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Is education policy a blunt instrument when it comes to ‘social mobility’?

Author: Matt Dickson

Is education policy a blunt instrument when it comes to ‘social mobility’?

Earlier this week, Tony Blair’s former speech-writer Philip Collins told a fringe meeting at the Liberal Democrats conference that social mobility was a ‘terrible objective’ and that in any case, education policy could do little to affect it.

“I can’t think of a single education reform in the 20th Century that had a marked impact on relative social mobility at all. Not one,” he remarked.

This conclusion depends on who you think it is important to be “relative” to. On the one hand you might think it is important to be compared to your own parents i.e. where you started, on the other hand you could think it is important to be compared to your peers – where you sit in the distribution compared to your peers from different backgrounds. Let’s think about the former comparison.

The 1972 raising of the minimum school leaving age (RoSLA) has been shown in numerous pieces of research to have increased the education, employment and earnings of the young people affected – relative to their school-mates in the years before the reform. Given that we know that the people who were made to remain in school an additional year were disproportionately from lower socio-economic backgrounds, this policy improved the economic position of young people at the lower end of the economic scale.

“The dull child of the middle class parent has to come down the wrung in order for me to go up, otherwise you don’t have social mobility,” is another problem that Collins identified with the objective of social mobility.

However, nobody had to come down the earnings or education ladder in order for the young people affected by RoSLA to move up – so this policy improved the chances that young people with low taste for education and/or lower ability and from poorer backgrounds, would gaining qualifications, employment and greater earnings. Technically this would be considered “absolute social mobility” and Collins is right in making the assertion that for there to be upward “relative social mobility” there needs to be an offsetting downward move of some.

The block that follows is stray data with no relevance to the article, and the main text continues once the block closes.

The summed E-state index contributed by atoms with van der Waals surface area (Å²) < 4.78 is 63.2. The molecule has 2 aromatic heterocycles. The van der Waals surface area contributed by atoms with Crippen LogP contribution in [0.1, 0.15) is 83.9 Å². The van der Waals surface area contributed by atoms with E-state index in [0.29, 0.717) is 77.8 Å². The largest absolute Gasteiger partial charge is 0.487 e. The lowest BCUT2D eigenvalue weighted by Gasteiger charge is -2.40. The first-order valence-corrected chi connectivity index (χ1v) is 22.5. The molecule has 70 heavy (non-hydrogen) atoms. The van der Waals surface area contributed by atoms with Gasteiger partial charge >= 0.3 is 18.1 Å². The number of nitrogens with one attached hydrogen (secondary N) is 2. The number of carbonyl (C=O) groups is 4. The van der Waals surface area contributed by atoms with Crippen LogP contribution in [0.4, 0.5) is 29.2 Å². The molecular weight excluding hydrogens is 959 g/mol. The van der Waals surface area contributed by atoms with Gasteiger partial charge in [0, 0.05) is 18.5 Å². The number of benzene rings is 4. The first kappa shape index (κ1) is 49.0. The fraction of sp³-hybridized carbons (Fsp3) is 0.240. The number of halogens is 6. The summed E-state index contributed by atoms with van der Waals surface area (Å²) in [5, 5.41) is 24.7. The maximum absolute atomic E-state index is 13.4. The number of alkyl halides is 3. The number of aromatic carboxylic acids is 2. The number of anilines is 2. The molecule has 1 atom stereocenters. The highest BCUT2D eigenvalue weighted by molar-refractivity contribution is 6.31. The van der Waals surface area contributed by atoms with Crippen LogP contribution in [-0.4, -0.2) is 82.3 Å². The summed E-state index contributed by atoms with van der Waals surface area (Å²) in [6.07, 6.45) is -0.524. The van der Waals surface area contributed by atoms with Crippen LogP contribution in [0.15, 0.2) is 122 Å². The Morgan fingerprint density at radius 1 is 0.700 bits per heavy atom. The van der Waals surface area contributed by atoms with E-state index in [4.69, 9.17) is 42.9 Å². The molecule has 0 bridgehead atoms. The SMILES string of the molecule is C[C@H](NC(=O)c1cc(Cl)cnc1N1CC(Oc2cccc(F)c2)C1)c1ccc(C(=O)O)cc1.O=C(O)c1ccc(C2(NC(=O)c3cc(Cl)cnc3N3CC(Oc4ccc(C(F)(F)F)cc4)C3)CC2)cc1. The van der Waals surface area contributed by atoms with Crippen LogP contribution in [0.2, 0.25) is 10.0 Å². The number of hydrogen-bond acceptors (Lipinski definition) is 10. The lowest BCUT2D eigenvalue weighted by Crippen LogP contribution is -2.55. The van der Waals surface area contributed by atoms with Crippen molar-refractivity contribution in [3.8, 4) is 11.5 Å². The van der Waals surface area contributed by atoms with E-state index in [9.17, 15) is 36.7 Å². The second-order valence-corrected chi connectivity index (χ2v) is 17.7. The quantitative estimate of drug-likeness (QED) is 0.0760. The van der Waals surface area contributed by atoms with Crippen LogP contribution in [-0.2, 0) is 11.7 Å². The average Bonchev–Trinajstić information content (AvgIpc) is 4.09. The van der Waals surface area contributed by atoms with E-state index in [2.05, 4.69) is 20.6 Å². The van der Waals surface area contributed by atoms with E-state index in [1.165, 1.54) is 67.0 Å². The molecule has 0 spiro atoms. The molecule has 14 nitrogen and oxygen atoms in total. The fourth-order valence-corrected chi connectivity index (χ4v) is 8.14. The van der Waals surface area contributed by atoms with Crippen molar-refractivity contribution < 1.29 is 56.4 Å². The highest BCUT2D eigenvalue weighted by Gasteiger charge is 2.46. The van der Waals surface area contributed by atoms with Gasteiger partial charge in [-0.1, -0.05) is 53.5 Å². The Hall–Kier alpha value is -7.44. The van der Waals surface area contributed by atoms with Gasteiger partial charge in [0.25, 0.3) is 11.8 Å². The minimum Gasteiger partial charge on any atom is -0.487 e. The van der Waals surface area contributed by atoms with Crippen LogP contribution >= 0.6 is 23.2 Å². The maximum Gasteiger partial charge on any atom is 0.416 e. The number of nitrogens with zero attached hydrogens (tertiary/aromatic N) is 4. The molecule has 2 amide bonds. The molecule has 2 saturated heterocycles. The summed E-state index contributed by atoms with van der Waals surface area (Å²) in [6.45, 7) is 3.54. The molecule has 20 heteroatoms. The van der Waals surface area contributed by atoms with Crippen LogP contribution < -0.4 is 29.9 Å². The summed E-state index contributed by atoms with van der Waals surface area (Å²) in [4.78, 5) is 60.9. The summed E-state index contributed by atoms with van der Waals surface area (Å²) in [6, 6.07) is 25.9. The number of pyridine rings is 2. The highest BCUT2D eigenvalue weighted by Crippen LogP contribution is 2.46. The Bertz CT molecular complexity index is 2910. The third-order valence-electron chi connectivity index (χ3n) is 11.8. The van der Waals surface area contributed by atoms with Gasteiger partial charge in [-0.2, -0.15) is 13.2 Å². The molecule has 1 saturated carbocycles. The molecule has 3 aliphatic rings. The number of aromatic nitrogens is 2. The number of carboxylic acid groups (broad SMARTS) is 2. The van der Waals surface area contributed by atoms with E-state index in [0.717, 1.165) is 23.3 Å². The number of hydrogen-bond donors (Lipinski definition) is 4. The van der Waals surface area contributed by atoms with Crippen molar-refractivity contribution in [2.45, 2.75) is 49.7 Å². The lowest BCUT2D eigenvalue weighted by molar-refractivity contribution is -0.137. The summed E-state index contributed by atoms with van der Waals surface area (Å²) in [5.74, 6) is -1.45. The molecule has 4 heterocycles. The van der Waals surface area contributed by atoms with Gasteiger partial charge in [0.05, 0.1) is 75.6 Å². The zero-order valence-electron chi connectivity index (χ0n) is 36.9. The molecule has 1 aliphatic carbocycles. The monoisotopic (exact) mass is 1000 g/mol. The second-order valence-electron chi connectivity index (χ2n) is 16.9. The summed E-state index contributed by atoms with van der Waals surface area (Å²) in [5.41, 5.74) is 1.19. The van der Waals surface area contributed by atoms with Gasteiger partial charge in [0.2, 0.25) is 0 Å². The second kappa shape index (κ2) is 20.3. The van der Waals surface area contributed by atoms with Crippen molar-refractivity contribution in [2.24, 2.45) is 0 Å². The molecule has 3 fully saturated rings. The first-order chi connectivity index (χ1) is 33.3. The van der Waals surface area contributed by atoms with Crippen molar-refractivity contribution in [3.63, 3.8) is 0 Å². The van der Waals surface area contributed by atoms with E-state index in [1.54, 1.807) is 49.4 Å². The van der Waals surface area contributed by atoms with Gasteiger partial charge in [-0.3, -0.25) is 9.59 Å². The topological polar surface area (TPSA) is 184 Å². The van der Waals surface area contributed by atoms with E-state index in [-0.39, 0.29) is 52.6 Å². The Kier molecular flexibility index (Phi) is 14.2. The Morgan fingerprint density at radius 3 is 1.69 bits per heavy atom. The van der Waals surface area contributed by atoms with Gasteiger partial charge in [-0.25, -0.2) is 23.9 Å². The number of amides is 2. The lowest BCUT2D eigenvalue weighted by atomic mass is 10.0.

But Collins is taking a very strong line here – arguably, what we should care about as a society is the extent to which people from all backgrounds can maximize their potential and not have their opportunities curtailed purely because of their parents’ education, income or class. This encapsulates what ‘social mobility’ is all about – and why it remains an important objective.

Moreover, it is an objective that is amenable to policy, as demonstrated by the impact of RoSLA and other education policies of the last fifty years. Another major structural reform in the post-war era was the abolition of selective education in most of the country. Despite on-going controversies, we know that the grammar school system was detrimental to the majority of children from poor households and its ending reduced a major source of income-based differentiation in life chances.

Furthermore, the expansion of higher education in recent decades has seen increases in young people from poorer backgrounds accessing university and the opportunities for progression that this affords. A study by the Institute for Fiscal Studies for the Nuffield Foundation last year showed that while higher education participation has been rising in general over time, it has been rising quickest for young people from the poorest families. This represents genuine ‘social mobility’, driven by a reduction in the educational inequality that separates children from better off and poorer backgrounds.

Taking a longer perspective, one hundred years ago most pupils left school aged 12, People “knew their place” in society and the education system offered very little means of escape for children from poorer families. While the labour market has also changed dramatically since those days, it seems very unlikely that education policy and the revolution in secondary education in particular has had no effect on the chances for poorer pupils of getting on in life.

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